Pakistan Institute of Development Economics

QR Code

Exploring the Value Structure of Pakistan’s Job Market

Publication Year : 2023
Author: Henna Ahsan

Values are unwritten standards and fundamental beliefs that guide people’s behaviours and judgments across different situations. In general, values are found to be socially oriented, multidimensional conceptions of desirable end-states that uniquely influence behaviour and attitudes. These desirable end states are affectively positive conditions such as honesty, fairness, integrity, openness, etc.[1] Organisational values are to the organisation what personality is to the individual. These lay down the basis of behaviour for people as individuals and also as a collective entity. These are the collective beliefs about what the entire enterprise stands for, takes pride in and holds of intrinsic worth. If the adopted values are reasonably congruent with the underlying assumptions, then the articulation of those values into a philosophy of operating can be helpful in bringing the group together, serving as a source of identity and core mission.

Keeping in consideration the importance of organisational values, we conducted a study to analyse the personal and organisational values prevalent in Pakistan’s job market. The study employed a convenience sampling approach as the employees working in different public and private sector organisations of the twin cities (Rawalpindi and Islamabad) were approached through Google forms. Feedback was taken through well-defined questionnaires like the scale developed by Vveinhardt and Gulbovaite (2016, 2017 & 2018) to measure personal and organisational values and also the congruence between personal and organisational values. One hundred and eighty (180) individuals participated in the study.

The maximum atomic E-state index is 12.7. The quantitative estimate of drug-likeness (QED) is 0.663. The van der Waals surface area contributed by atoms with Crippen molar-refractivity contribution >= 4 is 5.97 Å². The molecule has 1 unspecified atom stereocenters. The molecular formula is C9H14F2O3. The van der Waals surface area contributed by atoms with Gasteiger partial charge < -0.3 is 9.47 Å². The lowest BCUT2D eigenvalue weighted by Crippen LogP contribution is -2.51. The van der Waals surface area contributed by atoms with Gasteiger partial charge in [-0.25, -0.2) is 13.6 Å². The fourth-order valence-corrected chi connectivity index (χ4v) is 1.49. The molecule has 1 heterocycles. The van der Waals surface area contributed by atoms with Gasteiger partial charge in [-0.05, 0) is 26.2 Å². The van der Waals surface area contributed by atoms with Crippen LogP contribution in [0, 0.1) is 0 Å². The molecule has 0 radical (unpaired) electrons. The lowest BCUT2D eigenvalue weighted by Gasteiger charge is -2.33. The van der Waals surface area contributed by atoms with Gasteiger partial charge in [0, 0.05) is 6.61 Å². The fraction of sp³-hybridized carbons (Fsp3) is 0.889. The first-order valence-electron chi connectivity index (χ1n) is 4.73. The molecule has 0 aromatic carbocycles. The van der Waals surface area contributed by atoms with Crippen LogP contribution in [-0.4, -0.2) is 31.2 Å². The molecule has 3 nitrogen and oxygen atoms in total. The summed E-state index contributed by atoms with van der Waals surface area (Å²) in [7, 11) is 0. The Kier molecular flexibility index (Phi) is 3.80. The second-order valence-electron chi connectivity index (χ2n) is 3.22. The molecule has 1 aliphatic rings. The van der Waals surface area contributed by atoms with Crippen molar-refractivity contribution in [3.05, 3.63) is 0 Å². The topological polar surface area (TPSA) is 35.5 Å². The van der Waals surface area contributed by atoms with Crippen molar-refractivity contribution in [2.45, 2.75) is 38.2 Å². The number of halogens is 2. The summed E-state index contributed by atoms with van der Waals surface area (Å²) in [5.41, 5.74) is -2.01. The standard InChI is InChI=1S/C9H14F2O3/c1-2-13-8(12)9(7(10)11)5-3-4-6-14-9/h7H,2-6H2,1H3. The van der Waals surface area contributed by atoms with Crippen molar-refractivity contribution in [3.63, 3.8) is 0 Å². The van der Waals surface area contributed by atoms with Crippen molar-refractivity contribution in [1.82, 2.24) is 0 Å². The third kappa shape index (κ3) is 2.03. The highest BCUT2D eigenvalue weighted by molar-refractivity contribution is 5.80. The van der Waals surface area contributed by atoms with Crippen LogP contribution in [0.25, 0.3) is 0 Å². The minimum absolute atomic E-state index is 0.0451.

Figure 1 shows the order in which participants ranked different personal values. It demonstrates that all participants ranked self-image and impression management as personal values of the highest order. Second on the list was ethics and morality, which is an encouraging sign. As per Transparency International’s latest report, Pakistan’s ranks at 140 out of 180 countries in corruption perception index – so the high rank of ethics and morality as a core value is a positive sign the country. The value that ranked lowest was loyalty to the organisation. Possible reasons behind this low loyalty, also sometimes referred to as organisational commitment, is people (especially intelligent and highly qualified people) are always on a look for new opportunities which along with paying them handsome remunerations provide them escalators for career growth. Further, people staying for long periods of time in any particular organisation, especially in the private sector, are considered those that are unable to find any suitable opportunities to move on. Therefore, both competent and incompetent employees may not find any incentive in being loyal to their organisation.

Figure 1: Participants’ Ranking of Personal Values

Exploring the Value Structure of Pakistan’s Job Market

Regarding the importance of personal values, research shows that honesty leads a person to develop a strong moral character, to learn good behaviour, and maintain discipline – and ultimately such an attitude may manifest in a person being punctual on his/her job. Our results also show that in terms of personal values punctuality and honesty have the highest level of correlation, meaning that people who are high in honesty may also be more punctual on their jobs. Similarly, it is also observed that extending support and mutual respect are also highly correlated. This indicates that support is usually extended to peers and subordinates/supervisors in organisations where mutual respect is high. Mutual respect is extremely important both in professional and personal relationships. With mutual respect, we celebrate unique perspectives, opinions, and experiences that other people bring. It also encourages open dialogue where everyone can share their thoughts and feelings comfortably, and respond to each person with politeness, kindness, and understanding.